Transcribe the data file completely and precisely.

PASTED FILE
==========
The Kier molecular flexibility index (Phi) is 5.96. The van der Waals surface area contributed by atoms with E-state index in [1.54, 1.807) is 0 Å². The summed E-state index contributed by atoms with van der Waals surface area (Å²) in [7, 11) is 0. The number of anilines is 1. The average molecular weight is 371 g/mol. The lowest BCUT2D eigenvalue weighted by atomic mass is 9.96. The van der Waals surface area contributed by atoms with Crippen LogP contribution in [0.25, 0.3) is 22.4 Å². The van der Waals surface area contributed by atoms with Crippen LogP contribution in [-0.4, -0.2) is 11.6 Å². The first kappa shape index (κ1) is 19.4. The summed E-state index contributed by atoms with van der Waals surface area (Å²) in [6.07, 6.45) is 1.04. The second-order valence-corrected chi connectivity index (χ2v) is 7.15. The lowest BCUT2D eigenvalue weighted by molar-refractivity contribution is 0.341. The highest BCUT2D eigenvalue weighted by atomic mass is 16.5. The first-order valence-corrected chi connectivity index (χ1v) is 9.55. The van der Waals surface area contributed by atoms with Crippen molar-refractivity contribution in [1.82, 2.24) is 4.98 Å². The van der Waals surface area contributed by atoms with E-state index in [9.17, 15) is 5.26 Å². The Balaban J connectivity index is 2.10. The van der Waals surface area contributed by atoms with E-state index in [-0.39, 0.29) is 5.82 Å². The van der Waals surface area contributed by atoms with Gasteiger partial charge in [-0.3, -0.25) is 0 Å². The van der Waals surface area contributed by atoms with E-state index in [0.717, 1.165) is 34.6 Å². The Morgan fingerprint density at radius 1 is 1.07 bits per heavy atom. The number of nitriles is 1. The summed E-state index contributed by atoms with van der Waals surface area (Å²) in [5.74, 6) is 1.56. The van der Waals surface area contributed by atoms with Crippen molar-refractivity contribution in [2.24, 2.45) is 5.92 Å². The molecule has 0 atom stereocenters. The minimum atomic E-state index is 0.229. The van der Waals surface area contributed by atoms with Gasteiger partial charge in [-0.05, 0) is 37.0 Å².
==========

The Kier molecular flexibility index (Phi) is 5.96. The van der Waals surface area contributed by atoms with E-state index in [1.54, 1.807) is 0 Å². The summed E-state index contributed by atoms with van der Waals surface area (Å²) in [7, 11) is 0. The number of anilines is 1. The average molecular weight is 371 g/mol. The lowest BCUT2D eigenvalue weighted by atomic mass is 9.96. The van der Waals surface area contributed by atoms with Crippen LogP contribution in [0.25, 0.3) is 22.4 Å². The van der Waals surface area contributed by atoms with Crippen LogP contribution in [-0.4, -0.2) is 11.6 Å². The first kappa shape index (κ1) is 19.4. The summed E-state index contributed by atoms with van der Waals surface area (Å²) in [6.07, 6.45) is 1.04. The second-order valence-corrected chi connectivity index (χ2v) is 7.15. The lowest BCUT2D eigenvalue weighted by molar-refractivity contribution is 0.341. The highest BCUT2D eigenvalue weighted by atomic mass is 16.5. The first-order valence-corrected chi connectivity index (χ1v) is 9.55. The van der Waals surface area contributed by atoms with Crippen molar-refractivity contribution in [1.82, 2.24) is 4.98 Å². The van der Waals surface area contributed by atoms with E-state index in [9.17, 15) is 5.26 Å². The Balaban J connectivity index is 2.10. The van der Waals surface area contributed by atoms with E-state index in [-0.39, 0.29) is 5.82 Å². The van der Waals surface area contributed by atoms with Gasteiger partial charge in [-0.3, -0.25) is 0 Å². The van der Waals surface area contributed by atoms with E-state index in [0.717, 1.165) is 34.6 Å². The Morgan fingerprint density at radius 1 is 1.07 bits per heavy atom. The number of nitriles is 1. The summed E-state index contributed by atoms with van der Waals surface area (Å²) in [5.74, 6) is 1.56. The van der Waals surface area contributed by atoms with Crippen molar-refractivity contribution in [2.24, 2.45) is 5.92 Å². The molecule has 0 atom stereocenters. The minimum atomic E-state index is 0.229. The van der Waals surface area contributed by atoms with Gasteiger partial charge in [-0.05, 0) is 37.0 Å².